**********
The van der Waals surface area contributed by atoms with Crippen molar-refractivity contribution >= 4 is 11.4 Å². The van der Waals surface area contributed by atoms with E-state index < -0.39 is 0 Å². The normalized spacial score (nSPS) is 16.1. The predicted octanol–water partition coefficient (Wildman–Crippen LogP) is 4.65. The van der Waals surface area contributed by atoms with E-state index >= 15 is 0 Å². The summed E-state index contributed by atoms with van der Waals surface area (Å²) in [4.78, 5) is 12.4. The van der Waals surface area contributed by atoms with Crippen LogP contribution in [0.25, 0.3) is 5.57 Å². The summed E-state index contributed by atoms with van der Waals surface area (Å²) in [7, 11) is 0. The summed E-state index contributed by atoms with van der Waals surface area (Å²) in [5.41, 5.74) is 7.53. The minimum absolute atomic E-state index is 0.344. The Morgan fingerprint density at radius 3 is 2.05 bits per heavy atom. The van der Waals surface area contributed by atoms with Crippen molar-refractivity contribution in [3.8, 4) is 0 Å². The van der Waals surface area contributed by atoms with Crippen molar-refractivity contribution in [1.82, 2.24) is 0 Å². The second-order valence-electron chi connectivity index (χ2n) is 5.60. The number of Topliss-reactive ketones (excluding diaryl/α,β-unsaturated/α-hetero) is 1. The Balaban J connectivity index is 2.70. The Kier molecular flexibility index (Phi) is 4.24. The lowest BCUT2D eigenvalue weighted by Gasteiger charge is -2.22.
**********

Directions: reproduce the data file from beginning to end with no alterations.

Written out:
The van der Waals surface area contributed by atoms with Crippen molar-refractivity contribution >= 4 is 11.4 Å². The van der Waals surface area contributed by atoms with E-state index < -0.39 is 0 Å². The normalized spacial score (nSPS) is 16.1. The predicted octanol–water partition coefficient (Wildman–Crippen LogP) is 4.65. The van der Waals surface area contributed by atoms with E-state index >= 15 is 0 Å². The summed E-state index contributed by atoms with van der Waals surface area (Å²) in [4.78, 5) is 12.4. The van der Waals surface area contributed by atoms with Crippen LogP contribution in [0.25, 0.3) is 5.57 Å². The summed E-state index contributed by atoms with van der Waals surface area (Å²) in [7, 11) is 0. The summed E-state index contributed by atoms with van der Waals surface area (Å²) in [5.41, 5.74) is 7.53. The minimum absolute atomic E-state index is 0.344. The Morgan fingerprint density at radius 3 is 2.05 bits per heavy atom. The van der Waals surface area contributed by atoms with Crippen molar-refractivity contribution in [3.8, 4) is 0 Å². The van der Waals surface area contributed by atoms with Crippen molar-refractivity contribution in [1.82, 2.24) is 0 Å². The second-order valence-electron chi connectivity index (χ2n) is 5.60. The number of Topliss-reactive ketones (excluding diaryl/α,β-unsaturated/α-hetero) is 1. The Balaban J connectivity index is 2.70. The Kier molecular flexibility index (Phi) is 4.24. The lowest BCUT2D eigenvalue weighted by Gasteiger charge is -2.22.